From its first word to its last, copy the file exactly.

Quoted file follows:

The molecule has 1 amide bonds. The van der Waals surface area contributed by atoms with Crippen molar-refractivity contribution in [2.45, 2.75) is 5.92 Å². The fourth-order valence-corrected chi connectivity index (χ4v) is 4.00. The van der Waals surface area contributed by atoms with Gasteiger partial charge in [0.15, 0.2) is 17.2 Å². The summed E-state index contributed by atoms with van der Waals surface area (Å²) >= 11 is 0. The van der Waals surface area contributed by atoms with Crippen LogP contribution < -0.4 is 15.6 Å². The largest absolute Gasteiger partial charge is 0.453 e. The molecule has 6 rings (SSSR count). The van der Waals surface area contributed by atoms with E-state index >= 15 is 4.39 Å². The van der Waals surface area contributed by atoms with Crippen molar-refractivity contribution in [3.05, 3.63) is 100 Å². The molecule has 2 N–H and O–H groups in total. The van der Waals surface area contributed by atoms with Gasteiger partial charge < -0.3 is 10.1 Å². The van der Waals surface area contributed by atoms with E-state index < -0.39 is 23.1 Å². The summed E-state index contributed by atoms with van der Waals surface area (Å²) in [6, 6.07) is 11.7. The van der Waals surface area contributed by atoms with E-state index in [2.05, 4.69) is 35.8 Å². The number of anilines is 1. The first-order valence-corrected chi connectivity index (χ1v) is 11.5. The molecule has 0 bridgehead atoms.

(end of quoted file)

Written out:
The molecule has 1 amide bonds. The van der Waals surface area contributed by atoms with Crippen molar-refractivity contribution in [2.45, 2.75) is 5.92 Å². The fourth-order valence-corrected chi connectivity index (χ4v) is 4.00. The van der Waals surface area contributed by atoms with Gasteiger partial charge in [0.15, 0.2) is 17.2 Å². The summed E-state index contributed by atoms with van der Waals surface area (Å²) >= 11 is 0. The van der Waals surface area contributed by atoms with Crippen LogP contribution < -0.4 is 15.6 Å². The largest absolute Gasteiger partial charge is 0.453 e. The molecule has 6 rings (SSSR count). The van der Waals surface area contributed by atoms with E-state index >= 15 is 4.39 Å². The van der Waals surface area contributed by atoms with Crippen molar-refractivity contribution in [3.05, 3.63) is 100 Å². The molecule has 2 N–H and O–H groups in total. The van der Waals surface area contributed by atoms with Gasteiger partial charge < -0.3 is 10.1 Å². The van der Waals surface area contributed by atoms with E-state index < -0.39 is 23.1 Å². The summed E-state index contributed by atoms with van der Waals surface area (Å²) in [6, 6.07) is 11.7. The van der Waals surface area contributed by atoms with E-state index in [2.05, 4.69) is 35.8 Å². The number of anilines is 1. The first-order valence-corrected chi connectivity index (χ1v) is 11.5. The molecule has 0 bridgehead atoms.